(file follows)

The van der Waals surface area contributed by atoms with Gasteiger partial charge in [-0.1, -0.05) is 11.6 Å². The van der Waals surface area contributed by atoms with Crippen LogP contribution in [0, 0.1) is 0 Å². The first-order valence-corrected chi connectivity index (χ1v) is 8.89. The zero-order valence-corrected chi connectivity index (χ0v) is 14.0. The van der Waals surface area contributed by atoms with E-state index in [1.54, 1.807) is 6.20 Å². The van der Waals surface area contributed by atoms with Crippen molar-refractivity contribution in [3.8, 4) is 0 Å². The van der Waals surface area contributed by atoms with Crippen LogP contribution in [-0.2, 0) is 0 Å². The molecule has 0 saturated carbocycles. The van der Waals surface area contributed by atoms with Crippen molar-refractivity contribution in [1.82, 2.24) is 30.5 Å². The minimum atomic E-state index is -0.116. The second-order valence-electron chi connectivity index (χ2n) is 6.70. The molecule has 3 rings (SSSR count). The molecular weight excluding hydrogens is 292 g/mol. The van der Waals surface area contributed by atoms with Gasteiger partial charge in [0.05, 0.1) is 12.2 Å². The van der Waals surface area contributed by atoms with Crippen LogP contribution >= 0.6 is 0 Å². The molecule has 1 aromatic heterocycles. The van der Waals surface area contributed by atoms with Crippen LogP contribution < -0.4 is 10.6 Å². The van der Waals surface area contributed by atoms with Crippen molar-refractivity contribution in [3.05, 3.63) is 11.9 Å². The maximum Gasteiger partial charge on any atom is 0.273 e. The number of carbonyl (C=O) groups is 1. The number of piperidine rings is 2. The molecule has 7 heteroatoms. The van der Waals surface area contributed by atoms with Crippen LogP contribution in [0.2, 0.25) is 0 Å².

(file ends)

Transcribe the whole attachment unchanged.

The van der Waals surface area contributed by atoms with Gasteiger partial charge in [-0.1, -0.05) is 11.6 Å². The van der Waals surface area contributed by atoms with Crippen LogP contribution in [0, 0.1) is 0 Å². The first-order valence-corrected chi connectivity index (χ1v) is 8.89. The zero-order valence-corrected chi connectivity index (χ0v) is 14.0. The van der Waals surface area contributed by atoms with E-state index in [1.54, 1.807) is 6.20 Å². The van der Waals surface area contributed by atoms with Crippen molar-refractivity contribution in [3.8, 4) is 0 Å². The van der Waals surface area contributed by atoms with Crippen LogP contribution in [-0.2, 0) is 0 Å². The molecule has 0 saturated carbocycles. The van der Waals surface area contributed by atoms with Crippen molar-refractivity contribution in [1.82, 2.24) is 30.5 Å². The minimum atomic E-state index is -0.116. The second-order valence-electron chi connectivity index (χ2n) is 6.70. The molecule has 3 rings (SSSR count). The molecular weight excluding hydrogens is 292 g/mol. The van der Waals surface area contributed by atoms with Gasteiger partial charge in [0.05, 0.1) is 12.2 Å². The van der Waals surface area contributed by atoms with Crippen LogP contribution >= 0.6 is 0 Å². The molecule has 1 aromatic heterocycles. The van der Waals surface area contributed by atoms with Crippen LogP contribution < -0.4 is 10.6 Å². The van der Waals surface area contributed by atoms with Crippen molar-refractivity contribution in [3.05, 3.63) is 11.9 Å². The maximum Gasteiger partial charge on any atom is 0.273 e. The number of carbonyl (C=O) groups is 1. The number of piperidine rings is 2. The molecule has 7 heteroatoms. The van der Waals surface area contributed by atoms with Crippen LogP contribution in [0.2, 0.25) is 0 Å².